Do you know how much your time is worth? Those of us who are 1099ers can easily tell you our hourly wage. Now, what about everyone else?
Well, there’s a quick trick. Take your yearly salary and divide it by 2,000. So if you make a salary of $200,000 per year, you are making roughly $100 per hour.
Now there are a few assumptions. To start off with, there are actually 2080 work hours in a year. Most people work about 40 hours a week, and there are 52 weeks in a year, so 40×52 would get you about 2,080.
It also doesn’t take into account our non-salary benefits, but most people ignore those anyways. So how much do you make an hour?
If you’re a physician, you probably make somewhere between $100 to $200 an hour. Sound about right? Well, look back. The question was how much is your time worth.
It’s easy to mistake your hourly wage for the value of your time.
Well, it is how much you’d have to pay to get me to work during normal work hours. Being out of residency only a few years, I actually work a bit more than full-time. So I already pick up the maximum hours I’d like to work.
So if you wanted me to work or take me away from my time, you’d have to pay me more than that. I’d say at least 1.5x to 2x my hourly salary is what my time is worth.
So for the average physician, that’s $150 to $300 an hour. You probably fall somewhere in-between that. Let’s stick to the bottom of the spectrum of $150 an hour.
Now comes the hard part. Time for some introspection. What do you do in a day that’s not worth $150 an hour?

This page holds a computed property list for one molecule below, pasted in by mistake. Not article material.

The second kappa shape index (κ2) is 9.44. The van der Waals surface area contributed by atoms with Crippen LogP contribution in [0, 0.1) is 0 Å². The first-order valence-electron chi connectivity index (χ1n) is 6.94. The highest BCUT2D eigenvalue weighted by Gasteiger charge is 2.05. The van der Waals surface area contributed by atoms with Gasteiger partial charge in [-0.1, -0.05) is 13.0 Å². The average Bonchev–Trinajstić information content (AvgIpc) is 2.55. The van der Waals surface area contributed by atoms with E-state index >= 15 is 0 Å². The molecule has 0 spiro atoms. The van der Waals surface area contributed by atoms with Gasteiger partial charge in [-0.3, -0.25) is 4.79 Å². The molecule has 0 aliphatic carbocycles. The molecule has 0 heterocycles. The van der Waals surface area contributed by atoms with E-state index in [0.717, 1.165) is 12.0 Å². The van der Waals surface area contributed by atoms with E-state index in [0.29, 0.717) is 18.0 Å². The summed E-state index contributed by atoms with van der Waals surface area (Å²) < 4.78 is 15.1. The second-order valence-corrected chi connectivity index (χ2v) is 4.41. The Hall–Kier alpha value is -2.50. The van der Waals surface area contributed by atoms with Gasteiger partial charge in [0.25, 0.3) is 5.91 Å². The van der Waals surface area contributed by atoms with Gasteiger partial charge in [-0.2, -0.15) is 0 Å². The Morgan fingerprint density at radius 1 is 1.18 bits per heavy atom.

Now before you get up in arms, I’m not talking about spending time with family. Taking care of your mental health. Or exercising. All that stuff is priceless.
Do a time audit. I’d recommend keeping track of the next few days instead of just one. One can be an abnormality. A few days will give you more of a trend.
Now, if you’re like me, you probably found a good amount of stuff that you do that’s not worth your time. Let’s start with the ones you hate to do.
For me, it was cleaning, it would take me half a day to clean my apartment, but it still never looked that great. I was able to find a maid for $30 per hour online, and she’d clean my apartment way better than I could in a quarter of the time.
Before my time audit, I’d go to the store to drop off my Amazon returns to save the $5 shipping fee. It took about 30 minutes back and forth. I was spending $75 of my time to save $5. I stopped that pretty quickly. More importantly, I now take a second to think about my Amazon purchases. Do I really need this? Is it worth the effort/time if I have to return it?
What are you doing that’s not worth your time? Can you get rid of it or outsource it?
Now one quick warning. It’s easy to get a little carried away with this line of thinking. You can start to see all opportunities by their cost. Lunch with a friend? That is 2 hours or $300. Is it really worth it?
That doesn’t even include the cost of food. Remember that money will always be there. This way of looking at life is only for the extraneous parts of your life. Family, friends, mental and physical health are all invaluable.
In the end, we should have a little intention with how we spend our time and give it value. That way we can spend it doing more of what we love.
Pranay Parikh is a hospitalist and can be reached at his self-titled site, Pranay Parikh.
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